The National Employment Standards (NES) are 10 minimum employment entitlements that have to be provided to all employees. An award, employment contract or registered agreement cannot contain provisions that are less than the national minimum wage or NES.

More information about the National Employment Standards can be found at: www.fairwork.gov.au/employee-entitlements/national-employment-standards

5. Independent Contractors

Independent contractors run their own business. They usually negotiate their own fees and working arrangements and can work for more than one client at a time. Independent contractors have different obligations and rights to employees because they are running their own business.

6. Sham Contracting

Sham contracting is where a person who is working as an employee is regarded to be an independent contractor when he/she is not, even if they are treated as an independent contractor in some ways, such as asked to obtain their own Australian Business Number and to submit invoices.

Sham Contracting is illegal. It is illegal to:

  • claim an employee is an independent contractor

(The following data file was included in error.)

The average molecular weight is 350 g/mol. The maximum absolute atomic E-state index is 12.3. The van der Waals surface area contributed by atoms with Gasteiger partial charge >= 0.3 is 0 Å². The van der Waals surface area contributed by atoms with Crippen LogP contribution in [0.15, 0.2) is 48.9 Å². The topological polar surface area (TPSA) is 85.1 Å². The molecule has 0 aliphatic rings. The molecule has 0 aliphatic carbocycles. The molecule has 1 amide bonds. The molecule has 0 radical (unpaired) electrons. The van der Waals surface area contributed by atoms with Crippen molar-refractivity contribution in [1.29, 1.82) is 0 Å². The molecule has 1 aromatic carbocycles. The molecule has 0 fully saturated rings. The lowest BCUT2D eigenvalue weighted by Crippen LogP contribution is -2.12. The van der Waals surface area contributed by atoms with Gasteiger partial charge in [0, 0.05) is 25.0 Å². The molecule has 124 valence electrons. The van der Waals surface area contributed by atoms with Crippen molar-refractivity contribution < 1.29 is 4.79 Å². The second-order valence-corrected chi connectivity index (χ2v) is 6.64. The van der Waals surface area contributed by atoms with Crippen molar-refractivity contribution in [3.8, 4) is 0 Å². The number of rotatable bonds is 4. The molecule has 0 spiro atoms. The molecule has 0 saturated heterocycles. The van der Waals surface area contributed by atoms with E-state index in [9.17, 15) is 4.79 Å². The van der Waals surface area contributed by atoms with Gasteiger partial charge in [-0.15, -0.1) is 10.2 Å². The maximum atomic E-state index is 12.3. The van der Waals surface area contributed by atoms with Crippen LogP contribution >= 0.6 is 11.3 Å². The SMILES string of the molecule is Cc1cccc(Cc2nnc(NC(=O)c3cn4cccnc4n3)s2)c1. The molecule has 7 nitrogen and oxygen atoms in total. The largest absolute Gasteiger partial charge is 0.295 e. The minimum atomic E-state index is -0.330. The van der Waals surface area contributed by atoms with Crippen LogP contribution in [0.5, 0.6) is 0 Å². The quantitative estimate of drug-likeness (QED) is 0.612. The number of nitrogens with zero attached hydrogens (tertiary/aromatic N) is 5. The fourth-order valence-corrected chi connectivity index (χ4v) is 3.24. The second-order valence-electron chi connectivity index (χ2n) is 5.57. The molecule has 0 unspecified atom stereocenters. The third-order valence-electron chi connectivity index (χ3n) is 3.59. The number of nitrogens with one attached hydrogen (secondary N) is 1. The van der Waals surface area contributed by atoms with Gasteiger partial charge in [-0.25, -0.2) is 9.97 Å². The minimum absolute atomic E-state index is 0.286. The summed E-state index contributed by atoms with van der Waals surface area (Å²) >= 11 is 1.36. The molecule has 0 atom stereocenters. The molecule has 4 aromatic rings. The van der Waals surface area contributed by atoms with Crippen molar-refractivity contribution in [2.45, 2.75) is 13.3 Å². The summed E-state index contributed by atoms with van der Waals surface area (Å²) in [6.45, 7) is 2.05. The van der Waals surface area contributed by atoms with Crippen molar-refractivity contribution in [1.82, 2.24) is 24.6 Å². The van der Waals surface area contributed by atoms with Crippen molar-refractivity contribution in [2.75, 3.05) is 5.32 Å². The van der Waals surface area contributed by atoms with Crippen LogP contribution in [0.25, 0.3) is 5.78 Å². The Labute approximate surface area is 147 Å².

• say something false to convince an employee to become an independent contractor
  • dismiss or threaten to dismiss an employee if he/she doesn’t become an independent contractor
  • dismiss an employee and then hire him/her as an independent contractor to do the same work they were doing as an employee.

Is your worker an employee or an independent contractor? Find out more at: www.fairwork.gov.au/find-help-for/independent-contractors


Pay and Leave


1. Pay

An employee’s minimum pay rate can come from an award, enterprise agreement or other registered agreement or the national minimum wage.

Employees have to be paid the right pay for all time worked, including time spent:

  • in training
  • in team meetings
  • opening and closing the business
  • working unreasonable trial shifts.

A pay calculator to assist in finding the right pay for an employee is available at: https://calculate.fairwork.gov.au/FindYourAward

2. Leave

Employees can take leave for many reasons, including: to go on a holiday, because they are sick or to take care of sick family members.

Minimum leave entitlements for employees come from the National Employment Standards (NES). An award, registered agreement or contract of employment can provide for other leave entitlements but they can’t be less that what’s in the NES.

Find out the right leave entitlements for your employees using the Fair Work Leave Calculator at: https://calculate.fairwork.gov.au/leave